If history is a book about the eternal struggle for human freedom, there will be a chapter devoted to Margaret Thatcher.
With U.S. President Ronald Reagan, Britain’s Iron Lady was half of the first couple of freedom in the pivotal 1980s, when both fought valiantly to stem the growth of socialism and the decline of rugged individualism in their respective nations, while facing down Soviet communism.
Even today, Margaret Thatcher’s courage and certainty with regard to the blessings of liberty continue to inspire. Hardly a day goes by that American conservatives don’t quote her – particularly her timeless observation that, “The problem with socialism is that eventually you run out of other people’s money.”
It has been a rallying cry in America in recent years, as the current administration seems determined to prove her right.
She was an intellectual giant and one of the strongest female leaders in modern political history.
Yet many, particularly in the overly liberal media, will attempt to tag her with the scarlet letters of “controversial” and “divisive.” Such are the subtle denigrations of conservative champions – words reserved for conservatives who are unswerving and effective. In contrast, a liberal lion would no doubt be admiringly recalled universally as “courageous” and “principled.”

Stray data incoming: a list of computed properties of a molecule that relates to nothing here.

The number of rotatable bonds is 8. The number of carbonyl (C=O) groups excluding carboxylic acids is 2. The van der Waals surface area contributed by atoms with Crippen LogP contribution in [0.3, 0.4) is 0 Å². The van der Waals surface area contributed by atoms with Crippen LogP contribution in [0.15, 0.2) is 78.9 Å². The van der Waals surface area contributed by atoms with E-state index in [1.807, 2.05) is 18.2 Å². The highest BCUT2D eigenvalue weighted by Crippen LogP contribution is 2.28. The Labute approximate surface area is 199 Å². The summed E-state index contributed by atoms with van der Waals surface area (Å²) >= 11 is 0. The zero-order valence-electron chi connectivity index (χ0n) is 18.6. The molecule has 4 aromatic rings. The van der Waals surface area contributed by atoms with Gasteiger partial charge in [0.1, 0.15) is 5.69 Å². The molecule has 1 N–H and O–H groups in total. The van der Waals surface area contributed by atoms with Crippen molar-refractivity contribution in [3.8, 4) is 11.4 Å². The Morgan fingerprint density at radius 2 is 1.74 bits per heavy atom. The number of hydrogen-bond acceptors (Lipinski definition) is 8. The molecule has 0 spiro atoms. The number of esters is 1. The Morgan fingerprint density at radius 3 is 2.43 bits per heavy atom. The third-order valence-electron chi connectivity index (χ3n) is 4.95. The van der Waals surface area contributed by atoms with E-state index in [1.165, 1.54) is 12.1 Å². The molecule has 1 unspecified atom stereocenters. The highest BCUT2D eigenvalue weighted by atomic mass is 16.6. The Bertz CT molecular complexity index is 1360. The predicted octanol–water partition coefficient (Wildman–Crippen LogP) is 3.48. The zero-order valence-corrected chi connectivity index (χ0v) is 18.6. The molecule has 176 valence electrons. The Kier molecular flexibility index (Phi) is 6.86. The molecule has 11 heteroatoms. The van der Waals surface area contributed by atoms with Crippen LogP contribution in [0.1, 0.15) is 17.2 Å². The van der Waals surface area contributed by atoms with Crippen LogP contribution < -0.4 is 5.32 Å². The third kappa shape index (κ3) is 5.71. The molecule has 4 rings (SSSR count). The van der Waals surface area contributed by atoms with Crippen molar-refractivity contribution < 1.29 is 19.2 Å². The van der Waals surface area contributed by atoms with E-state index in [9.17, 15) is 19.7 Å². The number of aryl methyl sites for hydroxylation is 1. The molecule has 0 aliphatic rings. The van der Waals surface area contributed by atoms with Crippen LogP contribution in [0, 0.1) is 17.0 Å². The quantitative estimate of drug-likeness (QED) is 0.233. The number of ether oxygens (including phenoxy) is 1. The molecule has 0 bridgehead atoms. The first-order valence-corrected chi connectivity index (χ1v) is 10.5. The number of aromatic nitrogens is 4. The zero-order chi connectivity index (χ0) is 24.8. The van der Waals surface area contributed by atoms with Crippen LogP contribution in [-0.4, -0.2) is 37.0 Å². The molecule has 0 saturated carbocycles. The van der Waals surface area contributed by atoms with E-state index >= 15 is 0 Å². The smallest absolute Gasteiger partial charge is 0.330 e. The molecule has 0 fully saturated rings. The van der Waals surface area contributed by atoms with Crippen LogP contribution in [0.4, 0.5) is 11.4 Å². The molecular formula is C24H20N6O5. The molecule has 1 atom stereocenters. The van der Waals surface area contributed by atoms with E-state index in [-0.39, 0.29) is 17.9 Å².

But history will no doubt remember Lady Thatcher as perhaps second only to Winston Churchill in modern British leadership.
She was a stalwart defender of the free enterprise system, and privatized a number of national companies and pruned the unions that had become so powerful and intransigent. She led her nation successfully through the war over the Falklands and left bellicose and chauvenistic Soviet leaders absolutely no doubt where she stood – and little inclination to try to move her off her ground.
In arguing for decisive action on sanctions against Saddam Hussein’s Iraq, Thatcher famously counseled President George H.W. Bush, “This is no time to go wobbly, George.”
Neither is this. As the Iron Lady passes at age 87, socialism’s shadow threatens to overtake hers. And when it comes to standing up for freedom and justice, there’s plenty of wobbly to go around these days.
They say we’ll never see her kind again. Well, we need to, as much as ever.
Margaret Thatcher, more than most every other male leader of her time, was absolute about her beliefs and resolute in acting on them. If they build a Statue of Intrepidity, it will have her face.
And an iron spine.